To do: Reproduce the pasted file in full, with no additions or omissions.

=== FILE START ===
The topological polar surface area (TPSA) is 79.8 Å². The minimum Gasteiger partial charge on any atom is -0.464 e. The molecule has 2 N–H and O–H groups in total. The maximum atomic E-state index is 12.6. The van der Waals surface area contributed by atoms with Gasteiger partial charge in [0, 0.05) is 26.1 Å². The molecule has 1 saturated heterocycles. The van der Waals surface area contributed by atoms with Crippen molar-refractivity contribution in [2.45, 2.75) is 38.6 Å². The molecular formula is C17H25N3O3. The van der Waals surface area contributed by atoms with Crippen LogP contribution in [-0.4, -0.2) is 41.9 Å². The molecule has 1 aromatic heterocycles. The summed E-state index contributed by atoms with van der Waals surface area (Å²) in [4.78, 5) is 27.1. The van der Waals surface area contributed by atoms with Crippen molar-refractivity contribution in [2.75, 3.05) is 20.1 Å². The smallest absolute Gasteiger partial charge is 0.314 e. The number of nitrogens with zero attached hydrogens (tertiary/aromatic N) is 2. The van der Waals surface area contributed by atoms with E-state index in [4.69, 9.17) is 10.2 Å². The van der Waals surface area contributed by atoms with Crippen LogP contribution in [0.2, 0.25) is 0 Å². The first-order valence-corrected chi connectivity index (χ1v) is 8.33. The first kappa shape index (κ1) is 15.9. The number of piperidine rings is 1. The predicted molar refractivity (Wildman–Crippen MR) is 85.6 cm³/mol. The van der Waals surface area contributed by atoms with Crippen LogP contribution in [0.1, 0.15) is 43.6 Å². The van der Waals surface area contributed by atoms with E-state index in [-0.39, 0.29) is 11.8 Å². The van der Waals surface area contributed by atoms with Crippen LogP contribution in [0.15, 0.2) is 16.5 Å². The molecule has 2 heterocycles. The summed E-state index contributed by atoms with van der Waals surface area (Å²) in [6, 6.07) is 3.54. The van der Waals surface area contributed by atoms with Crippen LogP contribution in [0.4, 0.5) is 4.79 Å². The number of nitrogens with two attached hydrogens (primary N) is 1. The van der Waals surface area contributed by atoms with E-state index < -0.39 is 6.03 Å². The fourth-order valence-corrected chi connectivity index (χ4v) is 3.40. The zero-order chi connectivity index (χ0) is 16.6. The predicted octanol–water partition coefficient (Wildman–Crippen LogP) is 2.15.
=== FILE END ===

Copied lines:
The topological polar surface area (TPSA) is 79.8 Å². The minimum Gasteiger partial charge on any atom is -0.464 e. The molecule has 2 N–H and O–H groups in total. The maximum atomic E-state index is 12.6. The van der Waals surface area contributed by atoms with Gasteiger partial charge in [0, 0.05) is 26.1 Å². The molecule has 1 saturated heterocycles. The van der Waals surface area contributed by atoms with Crippen molar-refractivity contribution in [2.45, 2.75) is 38.6 Å². The molecular formula is C17H25N3O3. The van der Waals surface area contributed by atoms with Crippen LogP contribution in [-0.4, -0.2) is 41.9 Å². The molecule has 1 aromatic heterocycles. The summed E-state index contributed by atoms with van der Waals surface area (Å²) in [4.78, 5) is 27.1. The van der Waals surface area contributed by atoms with Crippen molar-refractivity contribution in [2.75, 3.05) is 20.1 Å². The smallest absolute Gasteiger partial charge is 0.314 e. The number of nitrogens with zero attached hydrogens (tertiary/aromatic N) is 2. The van der Waals surface area contributed by atoms with E-state index in [4.69, 9.17) is 10.2 Å². The van der Waals surface area contributed by atoms with Crippen LogP contribution in [0.2, 0.25) is 0 Å². The first-order valence-corrected chi connectivity index (χ1v) is 8.33. The first kappa shape index (κ1) is 15.9. The number of piperidine rings is 1. The predicted molar refractivity (Wildman–Crippen MR) is 85.6 cm³/mol. The van der Waals surface area contributed by atoms with Crippen LogP contribution in [0.1, 0.15) is 43.6 Å². The van der Waals surface area contributed by atoms with E-state index in [-0.39, 0.29) is 11.8 Å². The van der Waals surface area contributed by atoms with Crippen LogP contribution in [0.15, 0.2) is 16.5 Å². The molecule has 2 heterocycles. The summed E-state index contributed by atoms with van der Waals surface area (Å²) in [6, 6.07) is 3.54. The van der Waals surface area contributed by atoms with Crippen LogP contribution in [0.4, 0.5) is 4.79 Å². The number of nitrogens with two attached hydrogens (primary N) is 1. The van der Waals surface area contributed by atoms with E-state index < -0.39 is 6.03 Å². The fourth-order valence-corrected chi connectivity index (χ4v) is 3.40. The zero-order chi connectivity index (χ0) is 16.6. The predicted octanol–water partition coefficient (Wildman–Crippen LogP) is 2.15.